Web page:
Mysterious cult of a Saint Hound
A few years ago, when I wrote about looted middle part of Lusina altarpiece (National Museum in Cracow, war loss – post available HERE) I mentioned several – often contradictory – interpretations for a dog in medieval art. On one hand it could have symbolised faithfulness, but on the other it could have personified stupidity, impurity or the devil himself.
Naturally, dogs in medieval Europe accompanied people of all the social groups. They would appear in the lives of saints, as well as in courtly art; especially the hounds, taking part in the elites’ favourite entertainment, that is: hunting. In this context, dogs started to be regarded as social status’ symbol, and so in the Early Modern times many portraits featured dogs as attributes of aristocracy.
The term „Saint dog” always makes me think about St Christopher, who – according to some legends – was supposed to had been a cynocephalus (a man with canine head) and that is how he was depicted in some icons. Here again let me recommend you my earlier post on the subject (available HERE). Nonetheless, I learned that there was another venerated dog, who was just an animal: he was called St Guinefort.
St Guinefort’s legend was written down by a Dominican Étienne de Bourbon in 1250 – he described it as a curiosity he came across in Dombes (a rural area north of Lyon). It turned out that the local community venerated a dog they considered a martyr. That dog was said to had been killed by his own master: a knight who thought that the dog killed his baby. Apparently the knight (or a baby’s nanny) found a cradle turned over, and a dog with blood on its mouth. The knight killed the dog and only afterwards discovered that the baby was safe, asleep on the floor after falling out of the cradle, while nearby there was a carcass of a snake. Blood on Guinefort’s mouth was actually snake’s, because the brave dog killed the snake to save the baby. The knight was very sorry when he realised he unjustly executed his faithful companion; he buried Guinefort with respect, and soon the dog’s grave became a place where miracles happened. Local people believed that praying to Guinefort was helpful especially for healing sick children.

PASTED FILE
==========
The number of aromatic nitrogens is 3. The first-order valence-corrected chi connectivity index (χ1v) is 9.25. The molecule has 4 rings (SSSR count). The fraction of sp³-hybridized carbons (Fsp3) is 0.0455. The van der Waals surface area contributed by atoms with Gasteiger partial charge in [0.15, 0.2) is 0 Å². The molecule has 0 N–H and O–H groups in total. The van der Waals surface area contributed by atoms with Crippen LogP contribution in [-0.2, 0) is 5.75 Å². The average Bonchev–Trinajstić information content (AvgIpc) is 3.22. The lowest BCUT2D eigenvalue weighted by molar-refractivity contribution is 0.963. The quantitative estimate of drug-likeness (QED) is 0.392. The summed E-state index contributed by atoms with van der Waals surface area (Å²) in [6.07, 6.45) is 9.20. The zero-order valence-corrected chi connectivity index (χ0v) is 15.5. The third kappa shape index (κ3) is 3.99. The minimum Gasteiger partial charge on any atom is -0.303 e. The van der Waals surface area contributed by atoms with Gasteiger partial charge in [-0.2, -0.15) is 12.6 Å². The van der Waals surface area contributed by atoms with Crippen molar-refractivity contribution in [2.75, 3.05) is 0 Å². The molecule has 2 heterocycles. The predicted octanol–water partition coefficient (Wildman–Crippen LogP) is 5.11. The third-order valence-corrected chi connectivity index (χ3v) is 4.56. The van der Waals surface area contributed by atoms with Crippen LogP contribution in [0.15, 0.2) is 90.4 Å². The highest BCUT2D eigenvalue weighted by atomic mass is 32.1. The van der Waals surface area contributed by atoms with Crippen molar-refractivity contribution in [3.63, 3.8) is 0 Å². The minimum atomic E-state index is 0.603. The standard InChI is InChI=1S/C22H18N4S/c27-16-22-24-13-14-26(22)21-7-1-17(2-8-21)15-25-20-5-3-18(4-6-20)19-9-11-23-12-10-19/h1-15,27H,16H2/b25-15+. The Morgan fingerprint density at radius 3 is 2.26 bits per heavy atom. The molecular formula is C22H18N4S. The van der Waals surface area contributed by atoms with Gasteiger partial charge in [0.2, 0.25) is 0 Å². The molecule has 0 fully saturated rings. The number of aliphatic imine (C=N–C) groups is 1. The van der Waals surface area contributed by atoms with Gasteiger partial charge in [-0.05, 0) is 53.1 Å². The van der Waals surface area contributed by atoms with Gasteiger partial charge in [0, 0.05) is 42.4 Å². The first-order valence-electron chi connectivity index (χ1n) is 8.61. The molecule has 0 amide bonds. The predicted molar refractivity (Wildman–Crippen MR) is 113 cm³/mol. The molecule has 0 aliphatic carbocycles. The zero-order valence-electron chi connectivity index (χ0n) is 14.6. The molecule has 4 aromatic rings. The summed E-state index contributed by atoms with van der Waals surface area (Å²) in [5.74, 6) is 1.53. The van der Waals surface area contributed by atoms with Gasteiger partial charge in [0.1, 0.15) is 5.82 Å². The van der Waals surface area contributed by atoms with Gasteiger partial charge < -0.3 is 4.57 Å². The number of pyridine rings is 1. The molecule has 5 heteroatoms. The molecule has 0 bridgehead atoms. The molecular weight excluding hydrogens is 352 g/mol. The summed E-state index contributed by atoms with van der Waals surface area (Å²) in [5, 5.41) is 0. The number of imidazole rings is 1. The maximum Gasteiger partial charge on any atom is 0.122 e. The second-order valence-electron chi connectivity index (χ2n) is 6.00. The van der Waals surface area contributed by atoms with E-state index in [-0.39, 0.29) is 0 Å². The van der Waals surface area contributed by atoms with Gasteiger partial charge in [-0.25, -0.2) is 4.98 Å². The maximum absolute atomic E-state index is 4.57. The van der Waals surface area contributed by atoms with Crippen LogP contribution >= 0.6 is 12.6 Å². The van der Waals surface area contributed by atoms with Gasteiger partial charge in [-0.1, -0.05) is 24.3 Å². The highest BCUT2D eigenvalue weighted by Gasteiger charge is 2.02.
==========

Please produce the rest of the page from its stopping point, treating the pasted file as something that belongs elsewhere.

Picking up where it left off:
Interestingly, this storyline is actually a popular motif, recurring in folk tales of many cultures. It is most likely rooted in ancient India, while later Arabic version was translated into Greek, Latin and Hebrew. In Sanskrit tale the hero was actually a mongoose – an animal known for its ability to kill a cobra. As both cats and mongooses repelled snakes, rats and other pests, they were kept as pets in ancient Egyptian temples, and indeed venerated in that culture. In the Northern-European version of the tale, mongoose was replaced with a hound. Apart from the French Guinefort, there is also Gelert from Wales.
He owner of the dog named Gelert was actually Llywelyn the Great, Prince of Wales living at the turn of the 12th and 13th centuries. The story is pretty much the same as in case of Guinefort – except that the dog protected the baby not from the snake, but from the wolf.